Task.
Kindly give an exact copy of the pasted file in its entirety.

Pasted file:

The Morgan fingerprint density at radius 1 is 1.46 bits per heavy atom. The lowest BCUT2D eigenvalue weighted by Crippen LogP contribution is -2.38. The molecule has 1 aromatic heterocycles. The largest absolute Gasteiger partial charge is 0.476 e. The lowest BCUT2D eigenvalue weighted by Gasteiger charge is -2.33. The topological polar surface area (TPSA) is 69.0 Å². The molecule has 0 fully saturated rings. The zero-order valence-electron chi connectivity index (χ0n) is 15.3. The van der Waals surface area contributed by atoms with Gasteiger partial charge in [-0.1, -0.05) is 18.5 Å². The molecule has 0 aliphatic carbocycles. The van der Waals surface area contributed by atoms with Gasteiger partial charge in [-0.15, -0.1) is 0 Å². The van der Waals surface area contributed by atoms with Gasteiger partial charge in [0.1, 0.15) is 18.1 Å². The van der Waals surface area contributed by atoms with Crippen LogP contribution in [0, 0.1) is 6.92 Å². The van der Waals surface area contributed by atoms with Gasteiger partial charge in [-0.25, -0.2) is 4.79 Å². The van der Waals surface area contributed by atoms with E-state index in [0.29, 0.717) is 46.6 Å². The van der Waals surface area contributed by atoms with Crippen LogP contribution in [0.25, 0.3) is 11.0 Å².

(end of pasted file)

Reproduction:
The Morgan fingerprint density at radius 1 is 1.46 bits per heavy atom. The lowest BCUT2D eigenvalue weighted by Crippen LogP contribution is -2.38. The molecule has 1 aromatic heterocycles. The largest absolute Gasteiger partial charge is 0.476 e. The lowest BCUT2D eigenvalue weighted by Gasteiger charge is -2.33. The topological polar surface area (TPSA) is 69.0 Å². The molecule has 0 fully saturated rings. The zero-order valence-electron chi connectivity index (χ0n) is 15.3. The van der Waals surface area contributed by atoms with Gasteiger partial charge in [-0.1, -0.05) is 18.5 Å². The molecule has 0 aliphatic carbocycles. The van der Waals surface area contributed by atoms with Gasteiger partial charge in [-0.15, -0.1) is 0 Å². The van der Waals surface area contributed by atoms with Gasteiger partial charge in [0.1, 0.15) is 18.1 Å². The van der Waals surface area contributed by atoms with Crippen LogP contribution in [0, 0.1) is 6.92 Å². The van der Waals surface area contributed by atoms with Gasteiger partial charge in [-0.25, -0.2) is 4.79 Å². The van der Waals surface area contributed by atoms with E-state index in [0.29, 0.717) is 46.6 Å². The van der Waals surface area contributed by atoms with Crippen LogP contribution in [0.25, 0.3) is 11.0 Å².